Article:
As health officials from around the globe make preparations for the coronavirus to possibly reach the pandemic level, the California Department of Public Health stated the health risk to the general public in the state remains low.
As of Feb. 25, there are 10 cases — including two from separate repatriation flights — of COVID-19 novel coronavirus confirmed in California by CDC lab testing and approximately 200 persons have been tested to date in California, the CDPH reported.
Outbreaks of the coronavirus have surged recently in parts outside of China, including South Korea, Italy and Iran. There are more than 80,000 cases globally and there have been more than 2,700 deaths. U.S. health officials warned it's inevitable it will spread more widely in America.
“It’s not so much a question of if this will happen anymore, but rather more a question of exactly when this will happen — and how many people in this country will have severe illness,” said Dr. Nancy Messonnier of the U.S. Centers for Disease Control and Prevention.
The new virus comes from a large family of what are known as coronaviruses, some causing nothing worse than a cold, but others cause more serious illnesses such as SARS. It causes cold- and flu-like symptoms, including cough and fever, and in more severe cases, shortness of breath. It can worsen to pneumonia, which can be fatal. The Centers for Disease Control and Prevention stated that symptoms can appear as quick as two days and up to 14 days after exposure.
The viruses are common in many different species of animals, including camels, cattle, cats, and bats and it’s rare that animal coronaviruses can infect people and then spread between people, such as the case with this current coronavirus.
First detected in December, the virus is believed to have originated in a type of wild animal sold at a Wuhan, China market to be consumed as food.
The CDC said person-to-person spread occurs mainly via respiratory droplets from when an infected person coughs or sneezes, similar to how influenza and other respiratory pathogens spread. These droplets can land in the mouths or noses of people who are nearby or possibly be inhaled into the lungs. It’s currently unclear if a person can get the novel coronavirus by touching a surface or object that has the virus on it and then touching their own mouth, nose, or possibly their eyes.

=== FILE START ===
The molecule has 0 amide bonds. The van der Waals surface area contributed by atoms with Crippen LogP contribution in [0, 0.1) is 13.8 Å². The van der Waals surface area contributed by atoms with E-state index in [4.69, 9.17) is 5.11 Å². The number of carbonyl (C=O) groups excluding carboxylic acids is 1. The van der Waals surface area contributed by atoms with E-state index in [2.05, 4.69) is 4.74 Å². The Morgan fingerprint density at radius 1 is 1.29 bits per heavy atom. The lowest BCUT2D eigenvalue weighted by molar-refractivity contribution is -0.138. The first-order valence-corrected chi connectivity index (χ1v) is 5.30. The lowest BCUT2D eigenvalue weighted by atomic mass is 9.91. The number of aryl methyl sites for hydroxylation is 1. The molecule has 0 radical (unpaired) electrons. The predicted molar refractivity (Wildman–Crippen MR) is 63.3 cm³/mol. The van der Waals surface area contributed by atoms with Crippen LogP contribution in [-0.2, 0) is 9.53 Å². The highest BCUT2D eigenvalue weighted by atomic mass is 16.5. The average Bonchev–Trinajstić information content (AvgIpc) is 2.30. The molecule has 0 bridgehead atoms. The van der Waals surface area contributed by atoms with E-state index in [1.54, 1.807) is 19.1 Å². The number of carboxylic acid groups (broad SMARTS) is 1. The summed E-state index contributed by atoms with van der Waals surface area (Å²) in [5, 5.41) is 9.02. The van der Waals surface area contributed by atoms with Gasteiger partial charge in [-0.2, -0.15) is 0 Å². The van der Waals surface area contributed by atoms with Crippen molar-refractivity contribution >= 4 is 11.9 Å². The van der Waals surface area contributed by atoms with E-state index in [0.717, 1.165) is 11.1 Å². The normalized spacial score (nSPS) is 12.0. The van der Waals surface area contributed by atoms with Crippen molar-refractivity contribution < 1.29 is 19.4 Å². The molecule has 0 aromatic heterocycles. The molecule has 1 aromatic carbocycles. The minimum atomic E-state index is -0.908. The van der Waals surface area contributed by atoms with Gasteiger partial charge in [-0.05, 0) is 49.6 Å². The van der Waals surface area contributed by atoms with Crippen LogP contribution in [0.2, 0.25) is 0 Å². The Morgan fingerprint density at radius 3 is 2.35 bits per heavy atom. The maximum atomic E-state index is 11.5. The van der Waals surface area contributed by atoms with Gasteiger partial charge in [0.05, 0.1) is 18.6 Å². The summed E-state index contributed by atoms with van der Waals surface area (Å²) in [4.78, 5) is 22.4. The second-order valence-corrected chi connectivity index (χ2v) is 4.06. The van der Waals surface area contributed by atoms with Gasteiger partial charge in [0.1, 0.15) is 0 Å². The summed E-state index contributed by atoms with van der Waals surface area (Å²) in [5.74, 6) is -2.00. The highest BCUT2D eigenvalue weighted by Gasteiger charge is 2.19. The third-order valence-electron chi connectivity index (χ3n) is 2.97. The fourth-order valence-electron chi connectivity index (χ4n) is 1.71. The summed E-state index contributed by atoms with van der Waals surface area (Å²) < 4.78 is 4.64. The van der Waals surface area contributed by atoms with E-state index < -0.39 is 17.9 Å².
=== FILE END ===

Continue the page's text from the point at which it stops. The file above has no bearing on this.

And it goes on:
In the United States and many other nations, public health officials are turning to guidelines written for pandemic flu and discussing the possibility of school closures, telecommuting and canceling events.
Countries could be doing even more: training hundreds of workers to trace the virus' spread from person to person and planning to commandeer entire hospital wards or even entire hospitals, said Dr. Bruce Aylward, the World Health Organization's envoy to China, briefing reporters Tuesday about lessons learned by the recently returned team of international scientists he led.
“Time is everything in this disease,” Aylward said. “Days make a difference with a disease like this.”
The U.S. National Institutes of Health's infectious disease chief, Dr. Anthony Fauci, said the world is “teetering very, very close” to a pandemic. He credits China's response for giving other nations some breathing room.
China locked down tens of millions of its citizens and other nations imposed travel restrictions, reducing the number of people who needed health checks or quarantines outside the Asian country.
It “gave us time to really brush off our pandemic preparedness plans and get ready for the kinds of things we have to do,” Fauci said. “And we’ve actually been quite successful because the travel-related cases, we’ve been able to identify, to isolate" and to track down those they came in contact with.
With no vaccine or medicine available yet, preparations are focused on what's called “social distancing” — limiting opportunities for people to gather and spread the virus.
That played out in Italy this week. With cases climbing, authorities cut short the popular Venice Carnival and closed down Milan's La Scala opera house. In Japan, Prime Minister Shinzo Abe called on companies to allow employees to work from home, while the Tokyo Marathon has been restricted to elite runners and other public events have been canceled.
In Africa, three-quarters of countries have a flu pandemic plan, but most are outdated, according to authors of a modeling study published last week in The Lancet medical journal. The slightly better news is that the African nations most connected to China by air travel — Egypt, Algeria and South Africa — also have the most prepared health systems on the continent.